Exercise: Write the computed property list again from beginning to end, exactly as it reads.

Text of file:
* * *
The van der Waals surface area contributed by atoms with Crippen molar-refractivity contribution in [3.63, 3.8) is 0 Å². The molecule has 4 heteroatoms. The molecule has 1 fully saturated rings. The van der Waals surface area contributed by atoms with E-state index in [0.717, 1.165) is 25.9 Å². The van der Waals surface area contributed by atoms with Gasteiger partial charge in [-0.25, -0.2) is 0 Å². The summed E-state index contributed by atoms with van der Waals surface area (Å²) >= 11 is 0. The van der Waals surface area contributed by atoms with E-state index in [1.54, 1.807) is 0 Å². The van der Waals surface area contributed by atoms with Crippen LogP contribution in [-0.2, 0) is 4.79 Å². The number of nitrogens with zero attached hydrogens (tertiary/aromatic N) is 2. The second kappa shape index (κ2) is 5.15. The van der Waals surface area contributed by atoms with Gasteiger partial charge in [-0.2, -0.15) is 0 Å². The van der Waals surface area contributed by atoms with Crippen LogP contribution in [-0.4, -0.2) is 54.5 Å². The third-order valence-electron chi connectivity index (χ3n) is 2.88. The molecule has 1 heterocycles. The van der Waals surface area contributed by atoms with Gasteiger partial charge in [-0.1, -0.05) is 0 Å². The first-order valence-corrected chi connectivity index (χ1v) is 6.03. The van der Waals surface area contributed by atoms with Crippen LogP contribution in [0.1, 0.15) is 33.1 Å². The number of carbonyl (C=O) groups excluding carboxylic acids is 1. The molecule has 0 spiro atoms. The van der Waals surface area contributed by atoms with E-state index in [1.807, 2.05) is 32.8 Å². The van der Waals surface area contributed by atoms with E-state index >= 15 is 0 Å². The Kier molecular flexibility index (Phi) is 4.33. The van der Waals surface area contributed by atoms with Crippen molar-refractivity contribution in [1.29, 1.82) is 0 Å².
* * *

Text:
The van der Waals surface area contributed by atoms with Crippen molar-refractivity contribution in [3.63, 3.8) is 0 Å². The molecule has 4 heteroatoms. The molecule has 1 fully saturated rings. The van der Waals surface area contributed by atoms with E-state index in [0.717, 1.165) is 25.9 Å². The van der Waals surface area contributed by atoms with Gasteiger partial charge in [-0.25, -0.2) is 0 Å². The summed E-state index contributed by atoms with van der Waals surface area (Å²) >= 11 is 0. The van der Waals surface area contributed by atoms with E-state index in [1.54, 1.807) is 0 Å². The van der Waals surface area contributed by atoms with Crippen LogP contribution in [-0.2, 0) is 4.79 Å². The number of nitrogens with zero attached hydrogens (tertiary/aromatic N) is 2. The second kappa shape index (κ2) is 5.15. The van der Waals surface area contributed by atoms with Gasteiger partial charge in [-0.2, -0.15) is 0 Å². The van der Waals surface area contributed by atoms with Crippen LogP contribution in [-0.4, -0.2) is 54.5 Å². The third-order valence-electron chi connectivity index (χ3n) is 2.88. The molecule has 1 heterocycles. The van der Waals surface area contributed by atoms with Gasteiger partial charge in [-0.1, -0.05) is 0 Å². The first-order valence-corrected chi connectivity index (χ1v) is 6.03. The van der Waals surface area contributed by atoms with Crippen LogP contribution in [0.1, 0.15) is 33.1 Å². The number of carbonyl (C=O) groups excluding carboxylic acids is 1. The molecule has 0 spiro atoms. The van der Waals surface area contributed by atoms with E-state index in [1.807, 2.05) is 32.8 Å². The van der Waals surface area contributed by atoms with E-state index >= 15 is 0 Å². The Kier molecular flexibility index (Phi) is 4.33. The van der Waals surface area contributed by atoms with Crippen molar-refractivity contribution in [1.29, 1.82) is 0 Å².